Mount Everest
Mount EverestReuters

The world's tallest mountain, Mount Everest, has been plagued with climate change leading to fast shrinking glaciers, according to a recent study.

The American Geophysical Union in Mexico presented the study showing that glaciers on Everest have melting at an alarming rate of about 13% in the last 50 years.

Researchers have pointed to global climate change as the possible cause behind glacial melting. What remains to be confirmed is "a firm connection between the mountains' changes and climate change," they said in a statement.

Sudeep Thakuri, a doctoral student of University of Milan and who co-authored the study, explained that the team had recorded the changes by studying the satellite imagery and topographic maps of the Sagarmatha National Park over the years.

A rise in temperature by 1.08-degree-Fahrenheit has also been recorded in the area since 1992.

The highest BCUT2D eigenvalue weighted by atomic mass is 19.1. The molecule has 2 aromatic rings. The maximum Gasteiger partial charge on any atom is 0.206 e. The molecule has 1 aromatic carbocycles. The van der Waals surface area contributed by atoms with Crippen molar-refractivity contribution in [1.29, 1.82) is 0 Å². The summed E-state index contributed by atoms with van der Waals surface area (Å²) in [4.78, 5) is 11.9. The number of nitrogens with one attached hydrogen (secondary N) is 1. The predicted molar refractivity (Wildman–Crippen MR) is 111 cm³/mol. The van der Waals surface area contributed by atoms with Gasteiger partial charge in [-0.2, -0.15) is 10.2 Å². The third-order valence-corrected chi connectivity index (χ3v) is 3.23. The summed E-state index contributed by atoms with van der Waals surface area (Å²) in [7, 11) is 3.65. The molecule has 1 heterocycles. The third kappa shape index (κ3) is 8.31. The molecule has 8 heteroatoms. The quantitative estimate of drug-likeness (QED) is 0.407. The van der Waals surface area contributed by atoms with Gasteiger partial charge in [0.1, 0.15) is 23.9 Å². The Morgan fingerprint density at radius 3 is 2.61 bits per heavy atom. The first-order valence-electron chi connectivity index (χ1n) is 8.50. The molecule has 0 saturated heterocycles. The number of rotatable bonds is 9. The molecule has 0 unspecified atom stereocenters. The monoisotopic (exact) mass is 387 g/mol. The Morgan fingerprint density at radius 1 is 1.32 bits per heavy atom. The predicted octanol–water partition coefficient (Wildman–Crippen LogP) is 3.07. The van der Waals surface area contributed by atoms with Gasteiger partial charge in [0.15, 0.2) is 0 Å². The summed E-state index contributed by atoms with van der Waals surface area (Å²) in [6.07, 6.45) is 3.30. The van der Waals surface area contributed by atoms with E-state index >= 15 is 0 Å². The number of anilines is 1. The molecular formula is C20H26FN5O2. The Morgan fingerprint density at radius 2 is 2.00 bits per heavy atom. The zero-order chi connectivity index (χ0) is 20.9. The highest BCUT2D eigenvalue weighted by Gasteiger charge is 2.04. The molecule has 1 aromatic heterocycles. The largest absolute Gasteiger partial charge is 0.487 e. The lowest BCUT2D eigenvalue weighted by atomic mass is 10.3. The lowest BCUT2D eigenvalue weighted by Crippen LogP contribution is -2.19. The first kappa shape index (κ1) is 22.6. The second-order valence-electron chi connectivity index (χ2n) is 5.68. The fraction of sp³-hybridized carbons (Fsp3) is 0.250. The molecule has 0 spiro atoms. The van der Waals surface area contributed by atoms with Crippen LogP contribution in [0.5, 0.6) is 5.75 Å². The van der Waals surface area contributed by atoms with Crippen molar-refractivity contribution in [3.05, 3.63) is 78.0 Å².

Glaciers measuring less than a square kilometre have registered a 43 percent decline in the surface area in these 50 years.This in turn has led to the increase in hidden rocks and debris by 17 percent which were previously ice covered areas of the Everest.

However, the study comes as no surprise to the locals and regular climbers as they had an inkling of the change in the area with the rate of snowfall decreasing year after year.

The fast melting glaciers could have a severe affect on the residing population with an increased possibility in floods, avalanches and landslides.

"The Himalayan glaciers and ice caps are considered a water tower for Asia since they store and supply water downstream during the dry season," Thakuri.

This new study of glacial shrinking is in line with the controversial report of Intergovernmental Panel on Climate Change which had earlier predicted that glaciers around the Everest would vanish by the year 2035. But the study was slammed by Gravity Recovery and Climate Experiment (GRACE) satellite mission which said that "the melt was one-tenth the reported rate, and that some areas were experiencing growth, particularly in the Tibetan plateau," reported Los Angeles Times.